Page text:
Advantages and Disadvantages of Corporate Budgets

Before beginning to comment on the usefulness of corporate budget, it is important to know what is the meaning and purpose of budget for a corporation. A budget is basically a financial planning tool which the organization uses to plan its expenses from the revenue. A budget is a comprehensive summary of the planned expenses and revenues of an organization which is used throughout the year.

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The main purpose of making a corporate budget is to forecast the revenues and expenditures so that particular strategies and events can be undertaken to achieve similar financial performance (Kemp & Dunbar 2003). The budgeting also enables the organization to compare the actual financial performance of the business against the forecast.

Corporate budget is the annual budget compiled by the organization and is different from the start-up budget. It is a budget which is compiled by the finance department of an organization after every department contributes its expected revenues and expenses.
This way a final corporate budget is drafted through the considerable effort of various people and technology in the organization and this serves as a financial plan for the new financial year (Shim & Siegel, 2008). The actual financial performance of the company in numbers is compared to the forecasted numbers and if this matches reasonably then this means that budgeting is of good use for the business.
But if the actual numbers diverge considerably from the expected numbers then this means that budgeting is not useful for the company and business is not going in the intended direction. Budgeting is basically a tool organizations use for planning and controlling their organization’s financial performance.
Previously, this task was mostly centralized but with changing times it has become a company-wide effort with all the managers and employees contributing to the final budget.
The traditional method was the bottom-up approach in which the every department provides its expected revenues and request expenses which are then accommodated into the corporate budget but this approach is now being integrated with the top-down approach to budgeting where the top management defines the strategic objectives and then the budget is prepared by departments.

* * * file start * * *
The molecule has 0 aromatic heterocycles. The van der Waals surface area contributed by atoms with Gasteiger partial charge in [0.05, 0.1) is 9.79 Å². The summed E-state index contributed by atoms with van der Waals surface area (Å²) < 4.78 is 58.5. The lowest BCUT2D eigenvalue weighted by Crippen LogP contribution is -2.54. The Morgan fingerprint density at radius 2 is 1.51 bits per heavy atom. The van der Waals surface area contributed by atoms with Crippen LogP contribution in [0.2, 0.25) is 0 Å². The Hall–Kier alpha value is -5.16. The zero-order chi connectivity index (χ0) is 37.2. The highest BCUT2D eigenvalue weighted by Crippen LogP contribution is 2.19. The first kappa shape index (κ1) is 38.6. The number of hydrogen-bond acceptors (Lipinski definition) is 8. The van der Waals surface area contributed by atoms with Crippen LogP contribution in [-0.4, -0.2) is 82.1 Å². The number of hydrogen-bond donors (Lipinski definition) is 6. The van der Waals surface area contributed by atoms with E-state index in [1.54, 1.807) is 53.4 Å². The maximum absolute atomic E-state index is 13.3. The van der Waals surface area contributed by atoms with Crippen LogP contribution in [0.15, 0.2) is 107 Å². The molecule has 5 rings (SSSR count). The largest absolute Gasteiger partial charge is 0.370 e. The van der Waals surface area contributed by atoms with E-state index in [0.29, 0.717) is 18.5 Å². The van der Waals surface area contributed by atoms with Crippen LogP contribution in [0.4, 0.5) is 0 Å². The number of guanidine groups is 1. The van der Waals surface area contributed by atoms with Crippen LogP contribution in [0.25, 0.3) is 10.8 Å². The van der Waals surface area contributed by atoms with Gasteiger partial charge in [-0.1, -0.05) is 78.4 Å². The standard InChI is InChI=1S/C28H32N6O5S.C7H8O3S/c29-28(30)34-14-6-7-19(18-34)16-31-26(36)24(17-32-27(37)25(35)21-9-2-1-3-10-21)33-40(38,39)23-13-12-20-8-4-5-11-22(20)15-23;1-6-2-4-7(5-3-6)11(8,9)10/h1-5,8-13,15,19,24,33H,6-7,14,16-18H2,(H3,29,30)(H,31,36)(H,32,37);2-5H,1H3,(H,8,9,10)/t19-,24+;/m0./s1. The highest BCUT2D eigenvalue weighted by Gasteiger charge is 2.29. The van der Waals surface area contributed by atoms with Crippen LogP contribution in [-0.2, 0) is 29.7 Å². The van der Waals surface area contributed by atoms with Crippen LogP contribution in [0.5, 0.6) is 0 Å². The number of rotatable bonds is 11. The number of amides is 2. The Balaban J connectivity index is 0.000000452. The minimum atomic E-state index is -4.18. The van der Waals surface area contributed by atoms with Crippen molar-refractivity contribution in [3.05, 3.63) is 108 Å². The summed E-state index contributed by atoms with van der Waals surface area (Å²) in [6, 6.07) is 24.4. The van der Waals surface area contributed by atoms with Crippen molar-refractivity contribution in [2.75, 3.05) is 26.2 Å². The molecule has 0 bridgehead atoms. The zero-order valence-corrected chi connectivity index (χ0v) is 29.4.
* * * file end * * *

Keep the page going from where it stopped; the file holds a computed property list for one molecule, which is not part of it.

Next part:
What usually happens is that budgeting and forecasting starts with the previous year’s numbers which are incorporated into the new budget.
But business are adopting strategic business planning where budget planning is based on the annual company’s objectives and then the budget is planned accordingly to achieve the desired goals for example, the objective is to increase the sales by 10% then more revenues and expenses are forecasted to achieve the increased sales objective (Society for HRM, 2005).
This essay will first start by providing some advantages and disadvantages of budgeting done in organization. Then the statements provided are discussed in the light of these advantages and disadvantages. In the final section, an organization’s budgeting procedure is critically analyzed and reviewed.
Before analyzing the statements regarding budgeting, the following paragraph provides some knowledge on the advantages and disadvantages of corporate budgeting.
The first and foremost advantage of budgeting is that is that it forms a link between the management and resources by compelling the former to think about the future of the organization so that plans are set out for each department to achieve the targets.
Secondly, budgeting is a source of communication from the top management to the department heads and managers about what is expected from them thus, promoting coordination between the two. Budget also serves as a yardstick with which actual financial performance is compared and measured.
When there is a variance then it promoted remedial action. It is a way of identifying resources and requirements and providing guidelines to the departments so that they proceed in the right direction. Managers are able to focus on the specific plans as outlined by the budget so that they can be achieved within the estimated time and resources.
When employees are given a chance to participate in the budget proposals then they become motivated and more productive. Proper budgetary planning can also ensure that resources are allocated productively, competitively and profitably resulting in cost reductions (Putra, 2008).
There are also various drawbacks and problems attached to budgeting within organizations. The first problem to budgeting is that it pressurizes the managers to achieve the targets forcing them to do gaming in order to take advantage of the rewards or due to the fear that the funds will be reduced.
Those managers can take the rewards that set for them easy goals but those managers can be penalized who set for them difficult but ambitious goals. Quality and customer service might deteriorate when the organization is striving to meet the budgetary targets and not the quality targets.